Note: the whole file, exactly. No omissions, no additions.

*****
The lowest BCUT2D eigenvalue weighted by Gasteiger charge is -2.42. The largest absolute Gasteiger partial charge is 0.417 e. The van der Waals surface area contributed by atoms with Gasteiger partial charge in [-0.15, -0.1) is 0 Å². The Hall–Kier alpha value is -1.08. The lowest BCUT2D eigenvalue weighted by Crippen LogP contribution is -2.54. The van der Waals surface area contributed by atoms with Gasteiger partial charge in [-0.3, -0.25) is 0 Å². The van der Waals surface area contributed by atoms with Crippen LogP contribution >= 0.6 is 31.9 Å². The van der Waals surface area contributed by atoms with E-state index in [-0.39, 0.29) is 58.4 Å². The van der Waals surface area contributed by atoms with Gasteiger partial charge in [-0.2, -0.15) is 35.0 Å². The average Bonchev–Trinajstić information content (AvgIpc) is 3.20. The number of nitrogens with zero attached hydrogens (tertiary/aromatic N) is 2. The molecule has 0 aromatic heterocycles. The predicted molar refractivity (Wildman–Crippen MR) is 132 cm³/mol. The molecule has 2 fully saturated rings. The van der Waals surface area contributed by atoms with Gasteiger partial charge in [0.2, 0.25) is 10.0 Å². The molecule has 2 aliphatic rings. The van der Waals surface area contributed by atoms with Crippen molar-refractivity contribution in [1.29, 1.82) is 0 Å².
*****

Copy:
The lowest BCUT2D eigenvalue weighted by Gasteiger charge is -2.42. The largest absolute Gasteiger partial charge is 0.417 e. The van der Waals surface area contributed by atoms with Gasteiger partial charge in [-0.15, -0.1) is 0 Å². The Hall–Kier alpha value is -1.08. The lowest BCUT2D eigenvalue weighted by Crippen LogP contribution is -2.54. The van der Waals surface area contributed by atoms with Gasteiger partial charge in [-0.3, -0.25) is 0 Å². The van der Waals surface area contributed by atoms with Crippen LogP contribution >= 0.6 is 31.9 Å². The van der Waals surface area contributed by atoms with E-state index in [-0.39, 0.29) is 58.4 Å². The van der Waals surface area contributed by atoms with Gasteiger partial charge in [-0.2, -0.15) is 35.0 Å². The average Bonchev–Trinajstić information content (AvgIpc) is 3.20. The number of nitrogens with zero attached hydrogens (tertiary/aromatic N) is 2. The molecule has 0 aromatic heterocycles. The predicted molar refractivity (Wildman–Crippen MR) is 132 cm³/mol. The molecule has 2 fully saturated rings. The van der Waals surface area contributed by atoms with Gasteiger partial charge in [0.2, 0.25) is 10.0 Å². The molecule has 2 aliphatic rings. The van der Waals surface area contributed by atoms with Crippen molar-refractivity contribution in [1.29, 1.82) is 0 Å².